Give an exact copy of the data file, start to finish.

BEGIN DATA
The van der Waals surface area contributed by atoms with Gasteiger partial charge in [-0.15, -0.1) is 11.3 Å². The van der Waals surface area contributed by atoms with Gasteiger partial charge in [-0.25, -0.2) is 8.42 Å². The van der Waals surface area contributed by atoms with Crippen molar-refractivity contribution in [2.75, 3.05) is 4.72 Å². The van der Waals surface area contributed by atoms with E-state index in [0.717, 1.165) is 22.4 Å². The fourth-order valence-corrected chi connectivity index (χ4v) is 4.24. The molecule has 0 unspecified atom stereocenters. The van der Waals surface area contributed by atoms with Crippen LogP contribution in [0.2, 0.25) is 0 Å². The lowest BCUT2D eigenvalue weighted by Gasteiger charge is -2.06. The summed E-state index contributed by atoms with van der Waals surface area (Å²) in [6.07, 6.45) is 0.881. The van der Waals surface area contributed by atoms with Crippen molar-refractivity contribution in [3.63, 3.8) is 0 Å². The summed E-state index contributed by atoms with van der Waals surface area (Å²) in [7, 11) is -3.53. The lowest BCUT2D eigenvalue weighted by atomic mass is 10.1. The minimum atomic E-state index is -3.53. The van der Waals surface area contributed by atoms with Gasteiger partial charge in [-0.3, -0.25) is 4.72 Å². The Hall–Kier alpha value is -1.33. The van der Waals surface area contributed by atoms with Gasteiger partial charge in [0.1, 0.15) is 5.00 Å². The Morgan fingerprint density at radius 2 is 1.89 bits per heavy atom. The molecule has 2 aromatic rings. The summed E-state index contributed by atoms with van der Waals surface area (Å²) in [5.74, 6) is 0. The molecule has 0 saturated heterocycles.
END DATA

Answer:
The van der Waals surface area contributed by atoms with Gasteiger partial charge in [-0.15, -0.1) is 11.3 Å². The van der Waals surface area contributed by atoms with Gasteiger partial charge in [-0.25, -0.2) is 8.42 Å². The van der Waals surface area contributed by atoms with Crippen molar-refractivity contribution in [2.75, 3.05) is 4.72 Å². The van der Waals surface area contributed by atoms with E-state index in [0.717, 1.165) is 22.4 Å². The fourth-order valence-corrected chi connectivity index (χ4v) is 4.24. The molecule has 0 unspecified atom stereocenters. The van der Waals surface area contributed by atoms with Crippen LogP contribution in [0.2, 0.25) is 0 Å². The lowest BCUT2D eigenvalue weighted by Gasteiger charge is -2.06. The summed E-state index contributed by atoms with van der Waals surface area (Å²) in [6.07, 6.45) is 0.881. The van der Waals surface area contributed by atoms with Crippen molar-refractivity contribution in [3.63, 3.8) is 0 Å². The summed E-state index contributed by atoms with van der Waals surface area (Å²) in [7, 11) is -3.53. The lowest BCUT2D eigenvalue weighted by atomic mass is 10.1. The minimum atomic E-state index is -3.53. The van der Waals surface area contributed by atoms with Gasteiger partial charge in [-0.3, -0.25) is 4.72 Å². The Hall–Kier alpha value is -1.33. The van der Waals surface area contributed by atoms with Gasteiger partial charge in [0.1, 0.15) is 5.00 Å². The Morgan fingerprint density at radius 2 is 1.89 bits per heavy atom. The molecule has 2 aromatic rings. The summed E-state index contributed by atoms with van der Waals surface area (Å²) in [5.74, 6) is 0. The molecule has 0 saturated heterocycles.